ANDREW WILES will receive the Abel Prize, often described as the Nobel Prize for mathematics, for his celebrated work in solving Fermat’s Last Theorem while a professor at Princeton. Wiles, who retired in 2013 after 30 years on the faculty, is now at Oxford University. Mathematicians had tried to prove the theorem — “there are no whole number solutions to the equation xn + yn = zn when n is greater than 2” — for more than 350 years. He will receive the prize, worth about $700,000, in Oslo next month.
The University’s decision not to renew the contract of Near Eastern studies lecturer MICHAEL BARRY spurred two petitions of protest to administrators in early March. Nearly 300 students signed the first petition, and more than 150 signed the second. Barry, who has lectured at Princeton for 12 years, teaches two of the Near Eastern studies department’s most popular courses.
More than 530 people have signed a petition urging the University’s Board of Trustees to condemn the endorsement of Donald Trump’s presidential campaign by New Jersey Gov. CHRIS CHRISTIE, an ex officio member of the board. The petition, which was started in March by the Muslim Advocates for Social Justice and Individual Dignity student group, asserts that Christie’s support for Trump “indicates approval of his vitriolic rhetoric, which has had violent consequences for the most vulnerable members of society.”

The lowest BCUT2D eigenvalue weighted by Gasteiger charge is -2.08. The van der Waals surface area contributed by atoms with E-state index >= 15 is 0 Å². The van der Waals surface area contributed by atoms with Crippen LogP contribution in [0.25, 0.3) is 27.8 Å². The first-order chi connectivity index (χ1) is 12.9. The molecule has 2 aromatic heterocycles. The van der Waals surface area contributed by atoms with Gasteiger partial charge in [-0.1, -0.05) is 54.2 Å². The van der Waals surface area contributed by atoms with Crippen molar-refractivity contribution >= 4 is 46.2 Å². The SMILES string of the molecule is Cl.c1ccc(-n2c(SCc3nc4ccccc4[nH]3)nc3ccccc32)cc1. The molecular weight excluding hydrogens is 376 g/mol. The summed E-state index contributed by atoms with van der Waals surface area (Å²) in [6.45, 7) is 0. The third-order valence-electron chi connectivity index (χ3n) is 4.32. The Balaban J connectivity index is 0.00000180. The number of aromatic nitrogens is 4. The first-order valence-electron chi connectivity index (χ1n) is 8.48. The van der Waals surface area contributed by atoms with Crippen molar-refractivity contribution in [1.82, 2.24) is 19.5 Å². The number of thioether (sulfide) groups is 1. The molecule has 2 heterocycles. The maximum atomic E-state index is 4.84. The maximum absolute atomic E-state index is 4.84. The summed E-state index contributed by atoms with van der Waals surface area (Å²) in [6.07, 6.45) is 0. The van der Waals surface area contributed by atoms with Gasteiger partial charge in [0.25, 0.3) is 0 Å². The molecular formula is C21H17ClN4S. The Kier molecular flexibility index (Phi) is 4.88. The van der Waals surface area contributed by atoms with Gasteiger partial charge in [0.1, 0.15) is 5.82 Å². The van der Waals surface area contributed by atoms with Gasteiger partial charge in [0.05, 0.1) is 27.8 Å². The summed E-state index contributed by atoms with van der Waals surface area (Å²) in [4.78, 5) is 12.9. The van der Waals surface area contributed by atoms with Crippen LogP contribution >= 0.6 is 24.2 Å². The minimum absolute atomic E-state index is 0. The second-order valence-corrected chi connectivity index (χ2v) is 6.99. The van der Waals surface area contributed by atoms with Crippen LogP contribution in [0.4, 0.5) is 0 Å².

DAVID McCOMAS has been named vice president for the Princeton Plasma Physics Laboratory. McComas was assistant vice president of space science and engineering at the Southwest Research Institute; he previously worked for 20 years at the Los Alamos National Laboratory. He succeeds A.J. Stewart Smith *66, who will retire after a sabbatical.
For the record
An earlier version of this story contained errors in the representation of Fermat’s Last Theorem.